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androidi10

Senior Member
Nov 15, 2012
51
10
Does anyone happen to know the detailed hardware differences in camera & flash between the iPhone 6 and the Nexus 6?
 
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Marcellus1

Senior Member
Apr 8, 2011
123
31
Here's a new camera sample from Forbes
yuri.jpg
 

old_fart

Senior Member
Dec 8, 2011
1,337
321
it never rains here
I believe the problem is that there really isn't enough competitors to move the camera tech forward. With more good competitors, more innovation. But we must all remember, it is a phone. Imo, I believe phones will never take the same quality photos like an actual camera. Let's say a phone's camera does take as good photos as today's cameras, the today's cameras may actually be so much better in the future. Phones will always be playing catch up, but never catching up because of limitations in a phone vs an actual camera
Ah, and the 'overriding factor' is opportunity. Allway, allways you have your smart phone handy and not your spiffy camera handy. The camera folks are sweating blood.
 

alangrig

Senior Member
Oct 15, 2010
1,169
231
Riga
Yeah, I know I brought up audio quality in terms of noise cancellation for calls. But one feature people don't think about a lot with cameras is the microphones used for capturing audio on video recordings. Microphones and audio capture is incredibly complicated and underappreciated.

One great technology in this area is Nokia's HAAC (high amplitude audio capture) microphones. Most mics either are able to caputre low volume noises well, but distort at high volumes. Or capture high volumes well, but are not sensitive enough for low volumes. Nokia solved this problem with HAAC, which was introduced in the Nokia 808 (best camera ever put in a phone by an order of magnitude over even today's best) and then upgraded to stereo recording HAAC mics in the Nokia 1020 (second only to the 808 as a camera). Other Nokia Lumia phones may have these mics too, I'm not sure. As far as I know, no other manufacturer has a technology like this.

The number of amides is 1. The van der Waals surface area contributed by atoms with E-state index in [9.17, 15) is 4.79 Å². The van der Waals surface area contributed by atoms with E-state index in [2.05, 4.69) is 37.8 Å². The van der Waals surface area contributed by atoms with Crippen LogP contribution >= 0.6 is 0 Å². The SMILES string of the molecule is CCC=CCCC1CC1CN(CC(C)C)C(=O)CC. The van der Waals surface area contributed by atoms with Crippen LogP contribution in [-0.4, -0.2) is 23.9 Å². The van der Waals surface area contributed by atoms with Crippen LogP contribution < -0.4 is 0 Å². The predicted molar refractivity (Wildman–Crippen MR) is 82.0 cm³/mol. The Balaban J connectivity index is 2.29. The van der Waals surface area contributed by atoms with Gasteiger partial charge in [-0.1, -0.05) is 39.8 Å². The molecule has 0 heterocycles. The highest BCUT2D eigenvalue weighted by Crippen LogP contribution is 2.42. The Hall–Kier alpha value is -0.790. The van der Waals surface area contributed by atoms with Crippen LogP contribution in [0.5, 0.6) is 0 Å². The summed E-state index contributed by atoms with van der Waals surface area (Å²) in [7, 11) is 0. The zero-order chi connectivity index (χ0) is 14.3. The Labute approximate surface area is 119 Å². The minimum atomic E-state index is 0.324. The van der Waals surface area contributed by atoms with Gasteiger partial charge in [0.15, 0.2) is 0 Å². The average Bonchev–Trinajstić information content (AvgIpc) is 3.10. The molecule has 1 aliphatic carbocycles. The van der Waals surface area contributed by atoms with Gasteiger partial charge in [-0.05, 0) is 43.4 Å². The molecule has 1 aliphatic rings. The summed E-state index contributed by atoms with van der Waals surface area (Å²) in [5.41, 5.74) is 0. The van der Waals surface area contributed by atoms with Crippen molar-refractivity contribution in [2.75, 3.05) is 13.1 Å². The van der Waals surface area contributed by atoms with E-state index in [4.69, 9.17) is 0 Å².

HTC in the original One (M7) notoriously promoted having this technology, calling it "dual membrane" microphone technology. But it turned out they were getting the microphones from a company that Nokia had contracted to manufacturer their microphone technology and HTC had no license to use it. So they had to stop using the microphones, leaving only those lucky few who got some of the first manufactured batch of HTC Ones to have it.

Anyway, it's supposed to be great for recording in loud places, like concerts. But as usual is highly overlooked, with only Nokia bothering to innovate with audio recording. I'd argue this microphone technology is even more valuable than stereo recording. Stereo is nice. But first simply not having distortions and having clear audio is more important.
That's why I keep my first production batch HTC M7, Mics are just super duper. No any other Android phone up to now like HTC M7 can record audio without any distortion and with decent quality.
 
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eAsyy

Senior Member
Sep 8, 2008
83
18
The guy has a video where we can see the nexus 6 smashing the iphone 6 plus in the camera department. Next, he show up a video exactly the inverse?
He has no fkin credit.

N5
 

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  • 10
    http://www.sony.net/Products/SC-HP/new_pro/april_2014/imx214_e.html

    214. The OnePlus One can take some great pictures. The N6 should be similar if not equal but I am concerned that the camera app won't take full advantage of what that sensor can do. Hopefully it will.